This is a proposal for science monitoring seasonal surface water availability in New Mexico.
Despite encompassing a small fraction of the landscape (< 2%), riparian systems in arid regions act as keystone features that concentrate biological diversity. These habitats are particularly important to waterbirds during migration and act as critical resting and refueling stopovers in otherwise waterless environments. Migratory bird conservation has often undervalued the importance of migratory connectivity and instead focused on strategies targeting breeding or wintering grounds. Migration pathways dependent on a small number of important stopover sites make some waterbird species vulnerable to landscape change as minimal loss of important riparian and wetland habitats have the potential to alter broader population trends. Changing climate and water use demands in arid regions now raise concerns over the emergence of new and powerful bottlenecks to continental waterbird migration (Donnelly et al. 2020). Offsetting potential impacts to waterbird populations will require novel conservation strategies considerate of migratory connectivity in water-limited ecosystems.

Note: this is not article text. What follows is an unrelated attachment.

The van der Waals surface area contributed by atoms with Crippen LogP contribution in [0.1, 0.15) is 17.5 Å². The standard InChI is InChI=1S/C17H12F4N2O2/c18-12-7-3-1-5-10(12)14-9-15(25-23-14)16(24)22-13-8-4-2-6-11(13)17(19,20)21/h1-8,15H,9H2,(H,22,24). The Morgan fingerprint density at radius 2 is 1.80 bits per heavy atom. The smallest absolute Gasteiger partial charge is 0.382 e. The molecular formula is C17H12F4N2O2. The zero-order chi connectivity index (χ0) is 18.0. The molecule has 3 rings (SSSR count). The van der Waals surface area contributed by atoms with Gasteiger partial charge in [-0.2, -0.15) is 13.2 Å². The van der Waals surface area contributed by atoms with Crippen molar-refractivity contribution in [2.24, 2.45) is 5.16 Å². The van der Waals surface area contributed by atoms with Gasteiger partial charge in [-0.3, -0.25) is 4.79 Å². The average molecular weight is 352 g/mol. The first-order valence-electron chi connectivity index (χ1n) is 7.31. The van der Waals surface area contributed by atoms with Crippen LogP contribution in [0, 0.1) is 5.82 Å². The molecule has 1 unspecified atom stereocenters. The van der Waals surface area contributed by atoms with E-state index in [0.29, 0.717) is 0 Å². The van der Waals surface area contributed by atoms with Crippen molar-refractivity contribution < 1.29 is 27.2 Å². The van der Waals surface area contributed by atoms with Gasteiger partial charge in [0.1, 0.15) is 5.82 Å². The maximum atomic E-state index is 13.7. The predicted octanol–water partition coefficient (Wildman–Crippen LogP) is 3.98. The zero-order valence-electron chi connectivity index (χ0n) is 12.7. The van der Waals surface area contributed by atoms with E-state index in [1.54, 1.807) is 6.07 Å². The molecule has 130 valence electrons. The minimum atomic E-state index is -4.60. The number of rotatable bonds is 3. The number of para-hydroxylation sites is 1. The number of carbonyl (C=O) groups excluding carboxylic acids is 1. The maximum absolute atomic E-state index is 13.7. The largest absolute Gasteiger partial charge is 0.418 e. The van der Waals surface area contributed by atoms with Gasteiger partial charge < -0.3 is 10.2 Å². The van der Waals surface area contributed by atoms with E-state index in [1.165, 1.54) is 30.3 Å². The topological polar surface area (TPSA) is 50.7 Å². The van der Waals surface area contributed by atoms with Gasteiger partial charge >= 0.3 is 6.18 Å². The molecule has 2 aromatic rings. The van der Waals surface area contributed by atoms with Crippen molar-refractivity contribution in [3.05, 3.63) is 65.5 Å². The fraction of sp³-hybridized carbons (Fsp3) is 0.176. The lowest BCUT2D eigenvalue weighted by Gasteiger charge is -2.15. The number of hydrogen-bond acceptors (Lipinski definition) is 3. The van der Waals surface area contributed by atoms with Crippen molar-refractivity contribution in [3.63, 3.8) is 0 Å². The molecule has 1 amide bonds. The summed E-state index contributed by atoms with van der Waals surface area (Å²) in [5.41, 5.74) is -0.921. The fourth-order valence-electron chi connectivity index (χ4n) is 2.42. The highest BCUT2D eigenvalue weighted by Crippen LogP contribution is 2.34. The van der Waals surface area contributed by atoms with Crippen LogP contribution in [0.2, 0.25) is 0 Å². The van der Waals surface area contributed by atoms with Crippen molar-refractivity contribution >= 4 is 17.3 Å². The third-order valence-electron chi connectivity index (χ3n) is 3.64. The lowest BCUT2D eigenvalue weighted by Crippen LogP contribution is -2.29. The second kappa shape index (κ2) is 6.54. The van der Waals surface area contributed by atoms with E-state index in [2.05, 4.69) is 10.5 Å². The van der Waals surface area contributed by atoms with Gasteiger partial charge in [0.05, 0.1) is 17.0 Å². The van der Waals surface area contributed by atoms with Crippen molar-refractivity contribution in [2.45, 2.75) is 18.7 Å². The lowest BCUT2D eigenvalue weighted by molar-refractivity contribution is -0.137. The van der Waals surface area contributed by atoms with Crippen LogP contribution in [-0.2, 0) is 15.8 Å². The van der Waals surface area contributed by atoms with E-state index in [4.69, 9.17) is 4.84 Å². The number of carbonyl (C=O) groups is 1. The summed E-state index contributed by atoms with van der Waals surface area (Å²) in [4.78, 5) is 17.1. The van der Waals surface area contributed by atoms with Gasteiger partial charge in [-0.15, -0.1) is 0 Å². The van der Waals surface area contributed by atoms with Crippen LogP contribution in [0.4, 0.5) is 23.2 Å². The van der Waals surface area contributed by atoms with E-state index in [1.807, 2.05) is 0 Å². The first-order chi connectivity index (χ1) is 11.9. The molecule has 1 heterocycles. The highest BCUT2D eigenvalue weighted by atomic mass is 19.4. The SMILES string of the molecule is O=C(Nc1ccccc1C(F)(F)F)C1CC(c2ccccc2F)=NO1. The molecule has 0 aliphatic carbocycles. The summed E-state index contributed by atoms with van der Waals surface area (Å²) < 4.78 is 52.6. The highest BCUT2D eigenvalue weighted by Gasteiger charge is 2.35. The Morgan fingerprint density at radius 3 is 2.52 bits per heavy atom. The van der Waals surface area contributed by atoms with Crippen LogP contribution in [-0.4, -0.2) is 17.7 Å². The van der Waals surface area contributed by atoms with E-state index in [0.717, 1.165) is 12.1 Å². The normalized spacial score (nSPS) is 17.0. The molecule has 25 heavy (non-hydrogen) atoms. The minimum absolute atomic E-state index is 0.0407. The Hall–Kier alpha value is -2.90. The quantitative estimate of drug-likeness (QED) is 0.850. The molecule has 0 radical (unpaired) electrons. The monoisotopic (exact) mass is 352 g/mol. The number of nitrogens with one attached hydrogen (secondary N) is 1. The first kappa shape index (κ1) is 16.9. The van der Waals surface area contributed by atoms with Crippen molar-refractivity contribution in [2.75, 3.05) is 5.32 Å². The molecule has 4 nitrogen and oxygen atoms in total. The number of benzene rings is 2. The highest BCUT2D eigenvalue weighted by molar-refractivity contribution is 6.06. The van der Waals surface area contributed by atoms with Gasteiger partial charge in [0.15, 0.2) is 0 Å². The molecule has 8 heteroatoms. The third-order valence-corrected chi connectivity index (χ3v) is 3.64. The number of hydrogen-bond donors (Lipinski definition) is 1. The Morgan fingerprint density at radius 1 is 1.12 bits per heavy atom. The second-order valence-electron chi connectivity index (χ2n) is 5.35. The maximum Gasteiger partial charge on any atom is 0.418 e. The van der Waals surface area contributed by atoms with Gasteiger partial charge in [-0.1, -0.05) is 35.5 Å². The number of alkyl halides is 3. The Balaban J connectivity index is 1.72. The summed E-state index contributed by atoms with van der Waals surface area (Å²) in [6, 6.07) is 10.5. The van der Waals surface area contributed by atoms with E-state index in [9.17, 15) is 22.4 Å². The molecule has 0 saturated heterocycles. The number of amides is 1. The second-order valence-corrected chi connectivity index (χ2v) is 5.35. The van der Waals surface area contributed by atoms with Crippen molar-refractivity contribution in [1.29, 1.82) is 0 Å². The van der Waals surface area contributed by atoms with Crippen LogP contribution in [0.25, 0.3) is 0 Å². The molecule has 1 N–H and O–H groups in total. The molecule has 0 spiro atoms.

In New Mexico, water use has long been tied to ecologically important riparian and wetland resources. Water developed through these systems acts as drivers to irrigation and urban development supporting the state’s metropolitan centers and agricultural economies. While most of the state’s riparian habitats have been significantly altered, they remain fundamental to biological processes supporting fish and wildlife populations. The resiliency of these systems are increasingly under threat as forecasts of more frequent and severe drought coupled with climbing urban water demands restrict already limited water availability. Long-term maintenance of New Mexico’s riparian and wetland resources will require a better understanding of human and climate impacts to inform policy and conservation measures that balance economic and ecosystem demands.
To understand ecosystem change influencing New Mexico’s riparian and wetland resources, NRCS and Audubon New Mexico have partnered with the Intermountain West Joint Venture to monitor seasonal surface water availability across the state. Data will provide the foundation to assess riparian and wetland resiliency as a tool to identify and prioritize conservation actions benefiting migratory birds and other riparian and wetland associated wildlife. Monthly patterns of surface water extent will be reconstructed from 1984 to 2020 using satellite imagery. Products and results will be made available to practitioners through a web interface being developed independently, but in parallel to this effort.
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